The price point for these models is far lower than the VP ones, with the 24-inch model selling for $USD 238 and the 27-inch $365. Partners and customers will also get them sooner. The smaller model is due in March, and the larger in June.
ViewSonic also made several other sets of announcements relevant to the commercial market. product market. Two larger 4K Ultra HD digital signage displays were announced in their CDE series, which are designed as ‘commercial light’ models that run 16 hours a day, 7 days a week. They are the 65-inch CDE6510 and 55-inch CDE5510, which list for $USD 2,329 and $USD 1,599 respectively. They will be available in February.
ViewSonic also made multiple projector announcements at CES, two of which will be strong commercial market performers. The ViewSonic LS800HD and LS800WU laser phosphor projectors feature a brightness of 5,000 and 5,500 ANSI lumens, respectively, a 100,000:1 contrast ratio, and up to 30,000 hours of light source life. Designed for the professional installation market, the LS800HD will list for $USD 2,999 and the LS800WU for $USD 3,199. Both will be available this month.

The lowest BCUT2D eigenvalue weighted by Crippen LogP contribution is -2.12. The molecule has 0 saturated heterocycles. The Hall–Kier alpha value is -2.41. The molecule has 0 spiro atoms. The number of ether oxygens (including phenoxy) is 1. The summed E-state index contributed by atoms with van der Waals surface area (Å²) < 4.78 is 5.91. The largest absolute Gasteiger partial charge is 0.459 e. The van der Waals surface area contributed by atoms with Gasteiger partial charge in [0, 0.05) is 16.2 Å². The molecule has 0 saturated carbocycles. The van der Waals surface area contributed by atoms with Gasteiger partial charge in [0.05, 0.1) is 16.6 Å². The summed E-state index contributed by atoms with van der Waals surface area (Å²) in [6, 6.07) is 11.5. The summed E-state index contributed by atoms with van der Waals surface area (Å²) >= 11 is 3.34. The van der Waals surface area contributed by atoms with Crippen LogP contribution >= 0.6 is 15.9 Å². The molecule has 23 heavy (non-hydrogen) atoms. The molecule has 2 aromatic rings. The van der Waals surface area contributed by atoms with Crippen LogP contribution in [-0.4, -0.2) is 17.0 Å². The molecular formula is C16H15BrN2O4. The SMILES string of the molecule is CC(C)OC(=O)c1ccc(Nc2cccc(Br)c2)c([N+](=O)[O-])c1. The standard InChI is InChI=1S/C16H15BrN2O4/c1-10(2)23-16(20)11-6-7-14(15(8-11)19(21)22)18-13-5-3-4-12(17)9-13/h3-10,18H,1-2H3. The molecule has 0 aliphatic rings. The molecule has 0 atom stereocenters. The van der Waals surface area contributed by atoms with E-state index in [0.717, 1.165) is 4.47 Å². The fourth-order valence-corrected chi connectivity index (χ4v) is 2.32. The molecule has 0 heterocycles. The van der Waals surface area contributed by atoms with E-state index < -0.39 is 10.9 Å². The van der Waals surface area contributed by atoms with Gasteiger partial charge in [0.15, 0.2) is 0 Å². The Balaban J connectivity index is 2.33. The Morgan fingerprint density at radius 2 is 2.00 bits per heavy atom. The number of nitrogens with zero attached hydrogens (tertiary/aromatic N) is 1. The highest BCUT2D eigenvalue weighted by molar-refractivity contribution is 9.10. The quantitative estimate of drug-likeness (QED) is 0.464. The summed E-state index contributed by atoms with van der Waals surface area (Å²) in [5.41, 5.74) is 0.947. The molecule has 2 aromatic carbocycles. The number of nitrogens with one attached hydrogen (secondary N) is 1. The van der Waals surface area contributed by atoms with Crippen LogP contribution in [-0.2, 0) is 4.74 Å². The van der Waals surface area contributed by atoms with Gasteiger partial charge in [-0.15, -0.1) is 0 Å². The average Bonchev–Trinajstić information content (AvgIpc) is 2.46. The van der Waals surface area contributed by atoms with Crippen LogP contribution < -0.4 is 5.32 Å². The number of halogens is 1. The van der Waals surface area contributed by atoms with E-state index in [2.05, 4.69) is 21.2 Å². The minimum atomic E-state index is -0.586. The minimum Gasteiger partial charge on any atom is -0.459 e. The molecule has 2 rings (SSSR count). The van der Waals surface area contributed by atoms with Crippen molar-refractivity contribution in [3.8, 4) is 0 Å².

Finally, while the gaming market is technically consumer, many partners have moved back into the gaming industry in recent years, attracted by higher prices and better margins. ViewSonic expanded its XG gaming monitor portfolio with multiple new entries. They are the XG2560, a 25-inch monitor with Full HD 1080p resolution, NVIDIA G-SYNC technology, and a 240Hz refresh rate. The XG3220 is a 32-inch monitor with Ultra HD 4K resolution, the that features HDR10 (High Dynamic Range) support and AMD FreeSync technology. The XG3540C is a 35-inch curved widescreen display with a 21:9 aspect ratio, Ultra-Wide QHD (3840×1440) resolution, and a refresh rate of 100Hz.
The XG2560 lists for $USD $573 and will be available this month. The XG3220 has an MSRP of $USD 629 and will be out in March, and that the XG3540C is slated for Q3 at $USD 739.